It's been a long time ... ... ...on a personal note, when I was in lab school in the Navy, this is the sort of thing that really fired me up to want to learn more about hematology, immunology...I can't really be specific, but it was things like electrolyte balance in blood, clotting factors and clotting factor cascades, antigen-antibody response... ... ... at any rate, this is great to read and see again. I really find this stuff interesting and have never been able to find anything in libraries or on the internet that really delve into it like I would find in a good college/university education.

By Mike Olson (not verified) on 15 Nov 2011 #permalink

"it's" does not equal "it is'; PLEEEASe use 'its'.

If IgE invokes more of an inflammatory response than other antibodies, is this possibly why an allergic condition can in some cases develop into an autoimmune response?


@ hibob - Yup. Paywalls are retarded. In fact, I think the entire science publishing model is broken, but that's a subject for another post.

@ Mike - Yeah, I've been kicking around the idea of writing a book that would explain the immune system for precisely that purpose.

@ Connor - No, I rarely think about carnivals. I'm thinking about it now though :-)

@ Snooty - Fixed, but I believe you mistyped: "It's" actually DOES equal "it is." You also used apostrophes when you meant to use quotes, and periods and semicolons go on the inside of quotation marks. But somehow I knew what you meant...

@ Megan - I'm not aware of allergies that turn into autoimmune disorders, though people who are prone to allergies are statistically more prone to autoimmune disorders. If the regulatory mechanisms that keep the immune system in check are weak, your immune will attack things that it's not supposed to, whether that's pollen or your beta islets.

So I take allergy shots, Xolair, Allegra, and whatnot because my stupid body thinks it's fighting worms??? Curse you, body!

@ Karen - Yup. And the irony is, if you were actually fighting worms, you probably wouldn't have allergies (more on that later).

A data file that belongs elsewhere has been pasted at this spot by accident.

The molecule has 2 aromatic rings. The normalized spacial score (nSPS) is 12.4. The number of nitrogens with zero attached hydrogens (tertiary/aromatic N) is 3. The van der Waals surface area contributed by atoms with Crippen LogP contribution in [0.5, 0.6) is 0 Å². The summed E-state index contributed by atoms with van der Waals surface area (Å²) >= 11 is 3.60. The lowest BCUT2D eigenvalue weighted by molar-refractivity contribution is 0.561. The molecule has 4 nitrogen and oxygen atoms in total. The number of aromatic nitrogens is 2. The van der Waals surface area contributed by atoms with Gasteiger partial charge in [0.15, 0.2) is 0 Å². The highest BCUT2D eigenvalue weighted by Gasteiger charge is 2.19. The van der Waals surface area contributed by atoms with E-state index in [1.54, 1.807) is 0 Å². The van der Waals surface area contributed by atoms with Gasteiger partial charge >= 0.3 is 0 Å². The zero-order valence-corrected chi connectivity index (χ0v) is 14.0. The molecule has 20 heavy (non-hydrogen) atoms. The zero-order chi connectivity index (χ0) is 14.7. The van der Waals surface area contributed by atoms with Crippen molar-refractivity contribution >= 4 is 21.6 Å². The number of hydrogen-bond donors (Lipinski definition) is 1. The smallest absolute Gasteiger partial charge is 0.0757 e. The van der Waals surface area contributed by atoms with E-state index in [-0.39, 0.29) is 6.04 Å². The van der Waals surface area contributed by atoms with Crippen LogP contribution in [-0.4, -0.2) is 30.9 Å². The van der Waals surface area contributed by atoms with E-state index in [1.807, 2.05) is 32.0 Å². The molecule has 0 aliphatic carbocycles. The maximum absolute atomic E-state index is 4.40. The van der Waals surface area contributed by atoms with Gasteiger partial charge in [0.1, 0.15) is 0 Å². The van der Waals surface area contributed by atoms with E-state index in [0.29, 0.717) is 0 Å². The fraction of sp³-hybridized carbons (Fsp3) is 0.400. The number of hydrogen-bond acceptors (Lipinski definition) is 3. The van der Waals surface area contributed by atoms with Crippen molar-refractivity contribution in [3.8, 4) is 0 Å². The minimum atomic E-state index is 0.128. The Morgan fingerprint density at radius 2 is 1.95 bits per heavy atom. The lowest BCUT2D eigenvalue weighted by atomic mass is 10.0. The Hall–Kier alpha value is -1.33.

Reminds me of case of autism and colitis that improved by taking pig whip worm eggs several times a week.

This is a great post that really exemplifies all the great sources on the web available that bolster's the public's understanding of immunology and disease! Also,as a fellow Immunology PhD student who has taught many immunology courses, I appreciate your spot-on easy-to-understand explanation of the inflammatory nature of IgE involved in allergy.

I've really enjoyed We Beasties since I stumbled across it months ago and I hope you (and your awesome readers) can help support a fellow science research blogger. I'm a finalist for a $10K scholarship for full-time students who blog, but I need the support of the online community to win! If you're interested to learn about the latest published research in the fields of immunology, human health and disease, I encourage you to checkout Escaping Anergy:The Immunology Research Blog!
Thanks in advance and keep on advocating science communication!!


@ Megan - I'm not aware of allergies that turn into autoimmune disorders, though people who are prone to allergies are statistically more prone to autoimmune disorders. If the regulatory mechanisms that keep the immune system in check are weak, your immune will attack things that it's not supposed to, whether that's pollen or your beta islets.

Just today saw this:…

Wahlberg, J et al (2011)
Asthma and allergic symptoms and type 1 diabetes-related autoantibodies in 2.5-yr-old children
Pediatric Diabetes
DOI: 10.1111/j.1399-5448.2011.00758.

Does that make the link any closer?

@ Megan - I know the study on colitis, but I've never seen a link between worms and autism, and a quick pubmed search didn't turn anything up. Do you have a reference by any chance? I know there was some (now discredited I believe) thought that colitis was associated with autism - it's possible that the two were conflated without any scientific study.

@ Neil - Thanks for the link! It looks like there's a pretty good statistical correlation, but again, I don't think that argues that having an allergy would directly lead to autoimmunity. Though honestly, I don't know how you could tease out the difference, at least in humans.

Evidence is now coming out of Africa where in some area,s they have been running a de worming program that for the first time allergy has reard it's ugly head.